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TIP OF THE DAY: Cook As A Family

The family that prays together stays together, according to a post-World War II prayer movement called Family Rosary Crusade.

But the family that cooks together eats better, and trains the kids to be self-reliant in the kitchen.

As we enter the season of nonstop holiday treats, teaching balance and good eating practices can offset bad habits. So, at least for one meal a week—more if you can manage it—gather the entire family in the kitchen.

If kids learn to cook from a young age, it gives them confidence and skills essential for leading a healthy life—not to mention, it saves a fortune in take out and restaurant meals.

Even if there are no kids in the house, the odds are that there’s an adult who could stand to eat better.

Ditch the fast food and store-prepared take-out (laden with fat, salt and hidden sugar). Start with this list of tips:

  • Cook together. So many families find cooking to be a chore at the end of the day. Make it an enjoyable teaching experience, and use meal preparation time to connect with your children and partner.
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    chefs-oven-risotto-WS-230
    The family that cooks together eats better. Photo courtesy Le Creuset.

     

    • Show kids that spending time preparing fresh foods is fun. Tie into the notion of being attractive, which [alas] is pervading the consciousness of children increasingly younger ages. Explain how actors and models are very careful about their food choices, and often employ health-focused cooks, nutritionists and trainers to keep them looking good.

     

    new-junior-cookbook-betterhomesgardens-230
    It’s easy to start with a cookbook targeted to kids. Photo courtesy Better Homes & Gardens.
     
    • Bring kids to the grocery store and explain how you choose better ingredients and products. If they’re old enough, teach them to read the ingredients labels. They might evolve into the “ingredients checker” for the family, gaining awareness and knowledge on nutrition in the process.
    • Find ways for them to participate. At any age, they can do some prep, be it rinsing and drying produce, measuring ingredients, stirring or tearing lettuce leaves.
    • Show them how to make their favorite recipes: burgers, fruit skewers, pasta, pizza, salads, sandwiches, smoothies, etc.
    • Make soup from scratch. Kids can see how easy it is, how delicious it is, and that soup does not naturally come from a can.
    • Bake together. What better way to get kids interested in cooking than the promise of a cookie or piece of cake as the payoff!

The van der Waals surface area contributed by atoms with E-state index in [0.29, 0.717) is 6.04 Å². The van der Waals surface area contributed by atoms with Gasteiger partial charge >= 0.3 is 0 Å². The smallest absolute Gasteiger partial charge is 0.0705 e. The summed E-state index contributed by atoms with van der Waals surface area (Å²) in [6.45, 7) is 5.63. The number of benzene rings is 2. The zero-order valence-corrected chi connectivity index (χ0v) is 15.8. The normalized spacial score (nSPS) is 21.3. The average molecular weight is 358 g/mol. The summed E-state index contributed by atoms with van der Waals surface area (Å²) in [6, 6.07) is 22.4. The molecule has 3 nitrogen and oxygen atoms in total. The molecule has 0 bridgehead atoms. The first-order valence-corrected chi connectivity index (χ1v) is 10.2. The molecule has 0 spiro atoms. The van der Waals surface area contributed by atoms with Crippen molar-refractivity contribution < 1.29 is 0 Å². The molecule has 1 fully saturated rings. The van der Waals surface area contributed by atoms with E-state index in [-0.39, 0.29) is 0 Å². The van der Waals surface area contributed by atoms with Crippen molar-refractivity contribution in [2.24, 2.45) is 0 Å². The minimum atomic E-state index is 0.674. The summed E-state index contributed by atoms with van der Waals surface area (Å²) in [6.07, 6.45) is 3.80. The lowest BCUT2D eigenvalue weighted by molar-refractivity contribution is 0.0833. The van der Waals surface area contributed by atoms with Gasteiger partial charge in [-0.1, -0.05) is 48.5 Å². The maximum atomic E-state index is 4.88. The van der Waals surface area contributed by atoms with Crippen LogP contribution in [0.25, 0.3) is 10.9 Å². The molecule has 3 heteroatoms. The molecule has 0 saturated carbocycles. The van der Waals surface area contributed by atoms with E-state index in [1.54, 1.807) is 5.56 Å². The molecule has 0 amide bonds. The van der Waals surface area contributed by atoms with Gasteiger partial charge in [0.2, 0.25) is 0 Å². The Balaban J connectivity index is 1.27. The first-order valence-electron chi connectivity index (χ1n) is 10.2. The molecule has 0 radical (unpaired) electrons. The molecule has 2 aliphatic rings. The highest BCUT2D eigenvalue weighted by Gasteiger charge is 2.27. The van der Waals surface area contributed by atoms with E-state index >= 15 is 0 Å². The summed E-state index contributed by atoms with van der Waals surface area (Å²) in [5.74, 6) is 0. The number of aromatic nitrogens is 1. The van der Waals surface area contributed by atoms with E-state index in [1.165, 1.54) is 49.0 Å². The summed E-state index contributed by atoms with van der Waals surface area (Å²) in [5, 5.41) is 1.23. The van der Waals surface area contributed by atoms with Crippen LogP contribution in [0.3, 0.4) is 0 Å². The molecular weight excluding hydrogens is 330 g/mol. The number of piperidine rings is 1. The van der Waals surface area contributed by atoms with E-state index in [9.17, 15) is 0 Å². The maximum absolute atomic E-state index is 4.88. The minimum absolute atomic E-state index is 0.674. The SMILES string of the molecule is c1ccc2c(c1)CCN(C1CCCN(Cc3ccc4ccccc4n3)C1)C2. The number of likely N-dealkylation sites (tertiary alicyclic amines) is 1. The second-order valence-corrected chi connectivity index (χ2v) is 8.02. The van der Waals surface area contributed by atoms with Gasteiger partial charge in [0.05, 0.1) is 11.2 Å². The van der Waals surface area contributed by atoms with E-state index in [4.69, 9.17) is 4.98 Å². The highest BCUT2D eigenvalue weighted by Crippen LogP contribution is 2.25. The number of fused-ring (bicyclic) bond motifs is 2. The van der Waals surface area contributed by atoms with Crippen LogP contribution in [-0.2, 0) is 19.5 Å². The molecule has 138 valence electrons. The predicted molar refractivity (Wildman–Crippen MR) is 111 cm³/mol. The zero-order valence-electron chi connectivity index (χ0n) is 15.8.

When they get proficient, they can invite friends over for a home cooked meal and impress them. (Our mom was throwing elaborate dinner parties at age 12. Alas, we didn’t get to that level until after college.)

    TRENDING?

    Dr. Nimali Fernando is a pediatrician who founded The Doctor Yum Project. Here’s her medical perspective:

    “Childhood obesity is just the tip of the iceberg,” she says. “Under the surface lies the other 70 percent of children, many who may be of normal body weight but suffer from diet-related illnesses. In my practice I see these illnesses like chronic constipation, gastroesophageal reflux, anxiety, and difficulties with attention and concentration. So many of these symptoms are directly related to the diet.”

    Her innovative practice, Yum Pediatrics, also houses a 1000 square foot teaching kitchen, designed to inspire the most reluctant eater. In the kitchen she teaches her patients how to cook and offers classes to the community at large through the Doctor Yum Project.

    Behind the office is a teaching garden meant to be an outdoor waiting space for her patients and a place for her cooking students to learn how food grows and to inspire a love of locally grown produce.

    Can this be turned into a trend among pediatricians nationwide? We hope so!

    COOKBOOKS FOR KIDS

    If you need a nudge, check out these cookbooks, developed for kids:

    • Better Homes and Gardens New Junior Cook Book (details)
    • Betty Crocker Kids Cook! (details)
    • ChopChop: The Kids’ Guide to Cooking Real Food with Your Family (details)
    • Kids’ Fun and Healthy Cookbook (details)
    • Pretend Soup and Other Real Recipes: A Cookbook for Preschoolers and Up (details)

      




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